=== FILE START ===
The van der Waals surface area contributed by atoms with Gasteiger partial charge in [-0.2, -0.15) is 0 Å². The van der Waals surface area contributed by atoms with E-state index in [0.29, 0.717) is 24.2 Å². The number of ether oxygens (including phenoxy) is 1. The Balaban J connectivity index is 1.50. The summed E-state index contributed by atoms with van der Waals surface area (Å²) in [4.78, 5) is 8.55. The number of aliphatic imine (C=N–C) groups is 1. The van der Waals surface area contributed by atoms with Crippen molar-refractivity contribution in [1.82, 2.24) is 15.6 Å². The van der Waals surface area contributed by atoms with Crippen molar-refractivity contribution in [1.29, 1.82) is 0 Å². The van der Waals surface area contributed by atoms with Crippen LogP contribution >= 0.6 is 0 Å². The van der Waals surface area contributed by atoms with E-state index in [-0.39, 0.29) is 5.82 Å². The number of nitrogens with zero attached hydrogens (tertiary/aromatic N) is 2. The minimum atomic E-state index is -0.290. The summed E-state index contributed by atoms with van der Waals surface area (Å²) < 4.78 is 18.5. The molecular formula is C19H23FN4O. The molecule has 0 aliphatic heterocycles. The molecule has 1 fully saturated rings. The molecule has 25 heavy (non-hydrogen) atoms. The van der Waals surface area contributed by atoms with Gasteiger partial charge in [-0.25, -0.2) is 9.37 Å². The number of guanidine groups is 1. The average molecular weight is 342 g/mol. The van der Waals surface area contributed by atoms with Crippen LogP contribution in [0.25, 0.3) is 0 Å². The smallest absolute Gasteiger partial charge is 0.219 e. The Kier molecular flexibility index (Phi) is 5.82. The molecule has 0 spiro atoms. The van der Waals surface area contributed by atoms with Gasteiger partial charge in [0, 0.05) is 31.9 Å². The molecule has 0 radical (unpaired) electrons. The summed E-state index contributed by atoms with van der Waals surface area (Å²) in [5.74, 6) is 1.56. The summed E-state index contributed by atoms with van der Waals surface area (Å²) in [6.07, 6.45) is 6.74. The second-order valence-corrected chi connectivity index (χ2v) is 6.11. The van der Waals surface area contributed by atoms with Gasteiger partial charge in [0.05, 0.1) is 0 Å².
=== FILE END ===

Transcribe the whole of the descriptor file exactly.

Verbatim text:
The van der Waals surface area contributed by atoms with Gasteiger partial charge in [-0.2, -0.15) is 0 Å². The van der Waals surface area contributed by atoms with E-state index in [0.29, 0.717) is 24.2 Å². The number of ether oxygens (including phenoxy) is 1. The Balaban J connectivity index is 1.50. The summed E-state index contributed by atoms with van der Waals surface area (Å²) in [4.78, 5) is 8.55. The number of aliphatic imine (C=N–C) groups is 1. The van der Waals surface area contributed by atoms with Crippen molar-refractivity contribution in [1.82, 2.24) is 15.6 Å². The van der Waals surface area contributed by atoms with Crippen molar-refractivity contribution in [1.29, 1.82) is 0 Å². The van der Waals surface area contributed by atoms with Crippen LogP contribution >= 0.6 is 0 Å². The van der Waals surface area contributed by atoms with E-state index in [-0.39, 0.29) is 5.82 Å². The number of nitrogens with zero attached hydrogens (tertiary/aromatic N) is 2. The minimum atomic E-state index is -0.290. The summed E-state index contributed by atoms with van der Waals surface area (Å²) < 4.78 is 18.5. The molecular formula is C19H23FN4O. The molecule has 0 aliphatic heterocycles. The molecule has 1 fully saturated rings. The molecule has 25 heavy (non-hydrogen) atoms. The van der Waals surface area contributed by atoms with Gasteiger partial charge in [-0.25, -0.2) is 9.37 Å². The number of guanidine groups is 1. The average molecular weight is 342 g/mol. The van der Waals surface area contributed by atoms with Crippen LogP contribution in [0.25, 0.3) is 0 Å². The smallest absolute Gasteiger partial charge is 0.219 e. The Kier molecular flexibility index (Phi) is 5.82. The molecule has 0 spiro atoms. The van der Waals surface area contributed by atoms with Gasteiger partial charge in [0, 0.05) is 31.9 Å². The molecule has 0 radical (unpaired) electrons. The summed E-state index contributed by atoms with van der Waals surface area (Å²) in [5.74, 6) is 1.56. The summed E-state index contributed by atoms with van der Waals surface area (Å²) in [6.07, 6.45) is 6.74. The second-order valence-corrected chi connectivity index (χ2v) is 6.11. The van der Waals surface area contributed by atoms with Gasteiger partial charge in [0.05, 0.1) is 0 Å².